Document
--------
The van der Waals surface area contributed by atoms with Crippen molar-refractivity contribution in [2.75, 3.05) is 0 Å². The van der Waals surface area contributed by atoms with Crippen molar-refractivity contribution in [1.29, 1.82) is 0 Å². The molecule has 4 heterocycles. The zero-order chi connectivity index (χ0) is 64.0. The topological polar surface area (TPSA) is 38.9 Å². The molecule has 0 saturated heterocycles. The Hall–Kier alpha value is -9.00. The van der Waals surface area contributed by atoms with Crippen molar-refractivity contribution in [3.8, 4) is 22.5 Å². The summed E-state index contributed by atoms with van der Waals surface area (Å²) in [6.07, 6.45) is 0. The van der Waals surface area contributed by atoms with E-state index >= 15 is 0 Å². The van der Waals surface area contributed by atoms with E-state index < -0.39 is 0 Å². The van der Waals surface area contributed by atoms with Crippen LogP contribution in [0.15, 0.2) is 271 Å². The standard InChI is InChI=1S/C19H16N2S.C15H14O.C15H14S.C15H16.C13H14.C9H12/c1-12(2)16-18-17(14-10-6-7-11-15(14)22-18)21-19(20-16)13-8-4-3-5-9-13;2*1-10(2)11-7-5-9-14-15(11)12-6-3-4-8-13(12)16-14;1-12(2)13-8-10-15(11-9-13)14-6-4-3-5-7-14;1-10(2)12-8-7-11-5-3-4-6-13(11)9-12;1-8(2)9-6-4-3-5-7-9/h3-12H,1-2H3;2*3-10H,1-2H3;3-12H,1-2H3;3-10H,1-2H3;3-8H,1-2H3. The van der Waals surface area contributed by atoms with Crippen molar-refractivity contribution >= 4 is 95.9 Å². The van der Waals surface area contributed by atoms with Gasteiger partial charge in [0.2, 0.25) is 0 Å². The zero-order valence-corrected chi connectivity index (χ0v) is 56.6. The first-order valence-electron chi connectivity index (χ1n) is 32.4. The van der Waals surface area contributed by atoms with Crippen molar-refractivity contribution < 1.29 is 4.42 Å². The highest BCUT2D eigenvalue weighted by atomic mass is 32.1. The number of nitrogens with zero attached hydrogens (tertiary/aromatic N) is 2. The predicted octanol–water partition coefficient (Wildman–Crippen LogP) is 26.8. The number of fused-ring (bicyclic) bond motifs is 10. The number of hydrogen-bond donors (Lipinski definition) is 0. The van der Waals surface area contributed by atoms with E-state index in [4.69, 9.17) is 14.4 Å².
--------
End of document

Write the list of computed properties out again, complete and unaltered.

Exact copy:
The van der Waals surface area contributed by atoms with Crippen molar-refractivity contribution in [2.75, 3.05) is 0 Å². The van der Waals surface area contributed by atoms with Crippen molar-refractivity contribution in [1.29, 1.82) is 0 Å². The molecule has 4 heterocycles. The zero-order chi connectivity index (χ0) is 64.0. The topological polar surface area (TPSA) is 38.9 Å². The molecule has 0 saturated heterocycles. The Hall–Kier alpha value is -9.00. The van der Waals surface area contributed by atoms with Crippen molar-refractivity contribution in [3.8, 4) is 22.5 Å². The summed E-state index contributed by atoms with van der Waals surface area (Å²) in [6.07, 6.45) is 0. The van der Waals surface area contributed by atoms with E-state index >= 15 is 0 Å². The van der Waals surface area contributed by atoms with E-state index < -0.39 is 0 Å². The van der Waals surface area contributed by atoms with Crippen LogP contribution in [0.15, 0.2) is 271 Å². The standard InChI is InChI=1S/C19H16N2S.C15H14O.C15H14S.C15H16.C13H14.C9H12/c1-12(2)16-18-17(14-10-6-7-11-15(14)22-18)21-19(20-16)13-8-4-3-5-9-13;2*1-10(2)11-7-5-9-14-15(11)12-6-3-4-8-13(12)16-14;1-12(2)13-8-10-15(11-9-13)14-6-4-3-5-7-14;1-10(2)12-8-7-11-5-3-4-6-13(11)9-12;1-8(2)9-6-4-3-5-7-9/h3-12H,1-2H3;2*3-10H,1-2H3;3-12H,1-2H3;3-10H,1-2H3;3-8H,1-2H3. The van der Waals surface area contributed by atoms with Crippen molar-refractivity contribution >= 4 is 95.9 Å². The van der Waals surface area contributed by atoms with Gasteiger partial charge in [0.2, 0.25) is 0 Å². The zero-order valence-corrected chi connectivity index (χ0v) is 56.6. The first-order valence-electron chi connectivity index (χ1n) is 32.4. The van der Waals surface area contributed by atoms with Crippen molar-refractivity contribution < 1.29 is 4.42 Å². The highest BCUT2D eigenvalue weighted by atomic mass is 32.1. The number of nitrogens with zero attached hydrogens (tertiary/aromatic N) is 2. The predicted octanol–water partition coefficient (Wildman–Crippen LogP) is 26.8. The number of fused-ring (bicyclic) bond motifs is 10. The number of hydrogen-bond donors (Lipinski definition) is 0. The van der Waals surface area contributed by atoms with E-state index in [4.69, 9.17) is 14.4 Å².